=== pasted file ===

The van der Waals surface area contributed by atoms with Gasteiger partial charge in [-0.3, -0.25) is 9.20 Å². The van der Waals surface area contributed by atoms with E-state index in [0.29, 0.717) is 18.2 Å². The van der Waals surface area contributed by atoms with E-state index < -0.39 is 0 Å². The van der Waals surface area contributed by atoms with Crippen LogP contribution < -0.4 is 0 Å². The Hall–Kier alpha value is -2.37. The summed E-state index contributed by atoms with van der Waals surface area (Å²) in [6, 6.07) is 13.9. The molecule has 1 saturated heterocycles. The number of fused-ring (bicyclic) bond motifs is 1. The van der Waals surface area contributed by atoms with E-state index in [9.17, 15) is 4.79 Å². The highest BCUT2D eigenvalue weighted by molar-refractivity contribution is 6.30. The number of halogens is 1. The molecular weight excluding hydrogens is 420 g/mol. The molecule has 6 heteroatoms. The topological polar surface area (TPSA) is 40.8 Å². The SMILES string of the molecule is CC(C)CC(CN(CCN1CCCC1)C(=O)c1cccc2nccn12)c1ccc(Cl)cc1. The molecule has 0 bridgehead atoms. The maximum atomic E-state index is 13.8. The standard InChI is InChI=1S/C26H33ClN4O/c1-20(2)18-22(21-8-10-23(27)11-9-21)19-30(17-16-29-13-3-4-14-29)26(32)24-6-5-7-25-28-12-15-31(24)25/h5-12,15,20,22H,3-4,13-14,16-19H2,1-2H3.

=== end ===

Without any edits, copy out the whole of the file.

The van der Waals surface area contributed by atoms with Gasteiger partial charge in [-0.3, -0.25) is 9.20 Å². The van der Waals surface area contributed by atoms with E-state index in [0.29, 0.717) is 18.2 Å². The van der Waals surface area contributed by atoms with E-state index < -0.39 is 0 Å². The van der Waals surface area contributed by atoms with Crippen LogP contribution < -0.4 is 0 Å². The Hall–Kier alpha value is -2.37. The summed E-state index contributed by atoms with van der Waals surface area (Å²) in [6, 6.07) is 13.9. The molecule has 1 saturated heterocycles. The number of fused-ring (bicyclic) bond motifs is 1. The van der Waals surface area contributed by atoms with E-state index in [9.17, 15) is 4.79 Å². The highest BCUT2D eigenvalue weighted by molar-refractivity contribution is 6.30. The number of halogens is 1. The molecular weight excluding hydrogens is 420 g/mol. The molecule has 6 heteroatoms. The topological polar surface area (TPSA) is 40.8 Å². The SMILES string of the molecule is CC(C)CC(CN(CCN1CCCC1)C(=O)c1cccc2nccn12)c1ccc(Cl)cc1. The molecule has 0 bridgehead atoms. The maximum atomic E-state index is 13.8. The standard InChI is InChI=1S/C26H33ClN4O/c1-20(2)18-22(21-8-10-23(27)11-9-21)19-30(17-16-29-13-3-4-14-29)26(32)24-6-5-7-25-28-12-15-31(24)25/h5-12,15,20,22H,3-4,13-14,16-19H2,1-2H3.